Abbey Road Plate Reverbs

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Abbey Road Plate Reverbs

Post by Hugh Robjohns »

Came across an interesting post and image on the Abbey Road Facebook feed that I thought worth sharing:

Abbey Road plates.jpg


Abbey Road wrote:In 1947, artificial reverb as we know it today was born in a bathroom — Bill Putnam’s bathroom, to be exact. It provided an echo chamber effect for the Harmonicats’ recording of ‘Peg O’ My Heart’. Echo chambers remained the dominant type of artificial reverb until 1957 when EMI introduced the first plate reverb.

Used most prominently in the ‘60s and ‘70s by pioneering bands including The Beatles and Pink Floyd, our original reverb plates were first installed in 1957 to complement the fixed reverberation times of the studios’ echo chambers.

In each of these original plates, the stereo reverb effect is created by suspending a large sheet of metal with tensioned springs attached to each corner. A transducer injects the metal sheet with audio energy, which is picked up by two contact mics fixed to the surface of the plate. The reverb time can then be adjusted by using an internal damper, and all of this is contained within a large wooden unit.

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Re: Abbey Road Plate Reverbs

Post by blinddrew »

Those are huge! :shocked:
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Re: Abbey Road Plate Reverbs

Post by Luke W »

blinddrew wrote:Those are huge! :shocked:


I'm starting to remember seeing some pictures of these a while back. They're bigger than you expect aren't they!
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Re: Abbey Road Plate Reverbs

Post by Hugh Robjohns »

They are. About four foot high and 8 feet deep!

The early ones used asbestos either as acoustic wadding lining the wooden case or as the damping panel (I'm not sure which)!

When I worked at the BBC's training centre we had an early plate in the cellar of the original 'stately home' at the heart of the Wood Norton estate. But when that was sold off to become a hotel the cellar access wasn't big enough to allow the plate to be removed in one piece, and because of the asbestos we weren't allowed to dismantle it. So it was just abandoned! I've no idea whether it is still down there, or if it was smashed up by the builders and skipped, or what...

But it was fun taking students down to it to hear ghostly reverberant sounds coming from a studio on the other side of the campus! :lol:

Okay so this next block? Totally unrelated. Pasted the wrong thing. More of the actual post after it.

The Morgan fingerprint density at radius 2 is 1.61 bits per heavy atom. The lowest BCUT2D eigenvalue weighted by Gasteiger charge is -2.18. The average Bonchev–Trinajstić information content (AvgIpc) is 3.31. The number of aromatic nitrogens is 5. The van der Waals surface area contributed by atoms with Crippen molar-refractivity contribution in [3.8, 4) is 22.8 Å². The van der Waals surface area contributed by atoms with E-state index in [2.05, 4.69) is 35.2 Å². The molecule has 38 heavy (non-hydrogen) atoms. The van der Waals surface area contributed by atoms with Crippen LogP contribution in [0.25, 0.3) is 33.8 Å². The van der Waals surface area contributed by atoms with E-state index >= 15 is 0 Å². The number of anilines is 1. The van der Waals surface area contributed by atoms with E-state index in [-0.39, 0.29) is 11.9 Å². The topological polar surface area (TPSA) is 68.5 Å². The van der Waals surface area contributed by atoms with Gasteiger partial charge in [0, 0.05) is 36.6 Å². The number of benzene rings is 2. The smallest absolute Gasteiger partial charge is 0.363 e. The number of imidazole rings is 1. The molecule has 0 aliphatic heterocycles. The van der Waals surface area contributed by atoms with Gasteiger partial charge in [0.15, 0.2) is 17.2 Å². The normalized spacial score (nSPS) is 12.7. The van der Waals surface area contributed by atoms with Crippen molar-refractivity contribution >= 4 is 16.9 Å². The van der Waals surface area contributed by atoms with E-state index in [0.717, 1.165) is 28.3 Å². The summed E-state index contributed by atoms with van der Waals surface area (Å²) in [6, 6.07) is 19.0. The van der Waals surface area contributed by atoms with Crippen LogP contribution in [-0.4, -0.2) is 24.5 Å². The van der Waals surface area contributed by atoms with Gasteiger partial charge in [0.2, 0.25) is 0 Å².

The silver lumps on the top of the four Abbey Road units are the motors that move the damping panels to allow the reverb time to be adjusted remotely (the early versions had a big wheel like a ship's control valve at the top for that -- as you can see in the pic above). The panels move closer or farther from the plate itself (but don't ever touch it) tp control the reverb duration.

Image

A small control unit with up/down buttons and a meter is usually built into the mixing console, allowing a control signal to be routed to the reverb plate along with the audio to and from, and that control signal allows the damper to be moved to increase or decrease the reverb time, with the display showing the current setting.

EMT 140 remotes.jpg
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Re: Abbey Road Plate Reverbs

Post by Zukan »

Amazing.
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Re: Abbey Road Plate Reverbs

Post by Hugh Robjohns »

There's a typically fastidious BBC Technical Instructions note (in BBC parlance means service manual!) on the EMT140 plate here:

http://www.bbceng.info/ti/eqpt/EMT140.pdf
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Re: Abbey Road Plate Reverbs

Post by Zukan »

Now 'that's a manual'!
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Re: Abbey Road Plate Reverbs

Post by Zukan »

Hugh, are there any companies that still make plate verbs? Google's not helping here...

I get that it would be completely uneconomical and practical to do so but wouldn't it be cool? I mean the hi-fi clans buy 8 grand usb cables so why shouldn't we do crazy shit huh?